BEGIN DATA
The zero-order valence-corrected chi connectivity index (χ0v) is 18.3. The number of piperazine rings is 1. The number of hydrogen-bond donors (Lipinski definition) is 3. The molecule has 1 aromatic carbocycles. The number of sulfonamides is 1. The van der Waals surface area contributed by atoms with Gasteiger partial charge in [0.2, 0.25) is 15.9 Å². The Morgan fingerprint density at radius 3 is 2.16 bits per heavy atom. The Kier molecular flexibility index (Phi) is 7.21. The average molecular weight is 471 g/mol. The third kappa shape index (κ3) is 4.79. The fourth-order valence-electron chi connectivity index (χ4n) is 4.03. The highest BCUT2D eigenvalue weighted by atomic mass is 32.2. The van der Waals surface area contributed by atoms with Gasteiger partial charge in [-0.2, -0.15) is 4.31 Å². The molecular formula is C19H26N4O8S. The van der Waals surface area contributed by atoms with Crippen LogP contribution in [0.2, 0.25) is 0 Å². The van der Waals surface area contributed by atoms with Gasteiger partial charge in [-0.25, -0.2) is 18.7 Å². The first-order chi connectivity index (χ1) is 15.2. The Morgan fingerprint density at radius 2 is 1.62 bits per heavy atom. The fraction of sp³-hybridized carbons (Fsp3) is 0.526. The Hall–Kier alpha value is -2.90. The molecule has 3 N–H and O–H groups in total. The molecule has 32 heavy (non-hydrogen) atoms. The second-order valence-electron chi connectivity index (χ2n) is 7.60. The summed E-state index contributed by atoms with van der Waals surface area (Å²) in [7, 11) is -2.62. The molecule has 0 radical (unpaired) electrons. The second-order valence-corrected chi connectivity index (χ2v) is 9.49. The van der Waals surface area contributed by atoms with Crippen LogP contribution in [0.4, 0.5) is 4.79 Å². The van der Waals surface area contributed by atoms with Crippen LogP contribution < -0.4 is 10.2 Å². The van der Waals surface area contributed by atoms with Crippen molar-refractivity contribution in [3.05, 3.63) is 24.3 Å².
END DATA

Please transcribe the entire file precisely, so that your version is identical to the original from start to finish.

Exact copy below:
The zero-order valence-corrected chi connectivity index (χ0v) is 18.3. The number of piperazine rings is 1. The number of hydrogen-bond donors (Lipinski definition) is 3. The molecule has 1 aromatic carbocycles. The number of sulfonamides is 1. The van der Waals surface area contributed by atoms with Gasteiger partial charge in [0.2, 0.25) is 15.9 Å². The Morgan fingerprint density at radius 3 is 2.16 bits per heavy atom. The Kier molecular flexibility index (Phi) is 7.21. The average molecular weight is 471 g/mol. The third kappa shape index (κ3) is 4.79. The fourth-order valence-electron chi connectivity index (χ4n) is 4.03. The highest BCUT2D eigenvalue weighted by atomic mass is 32.2. The van der Waals surface area contributed by atoms with Gasteiger partial charge in [-0.2, -0.15) is 4.31 Å². The molecular formula is C19H26N4O8S. The van der Waals surface area contributed by atoms with Crippen LogP contribution in [0.2, 0.25) is 0 Å². The van der Waals surface area contributed by atoms with Gasteiger partial charge in [-0.25, -0.2) is 18.7 Å². The first-order chi connectivity index (χ1) is 15.2. The Morgan fingerprint density at radius 2 is 1.62 bits per heavy atom. The fraction of sp³-hybridized carbons (Fsp3) is 0.526. The Hall–Kier alpha value is -2.90. The molecule has 3 N–H and O–H groups in total. The molecule has 32 heavy (non-hydrogen) atoms. The second-order valence-electron chi connectivity index (χ2n) is 7.60. The summed E-state index contributed by atoms with van der Waals surface area (Å²) in [7, 11) is -2.62. The molecule has 0 radical (unpaired) electrons. The second-order valence-corrected chi connectivity index (χ2v) is 9.49. The van der Waals surface area contributed by atoms with Crippen LogP contribution in [0.4, 0.5) is 4.79 Å². The van der Waals surface area contributed by atoms with Crippen LogP contribution < -0.4 is 10.2 Å². The van der Waals surface area contributed by atoms with Crippen molar-refractivity contribution in [3.05, 3.63) is 24.3 Å².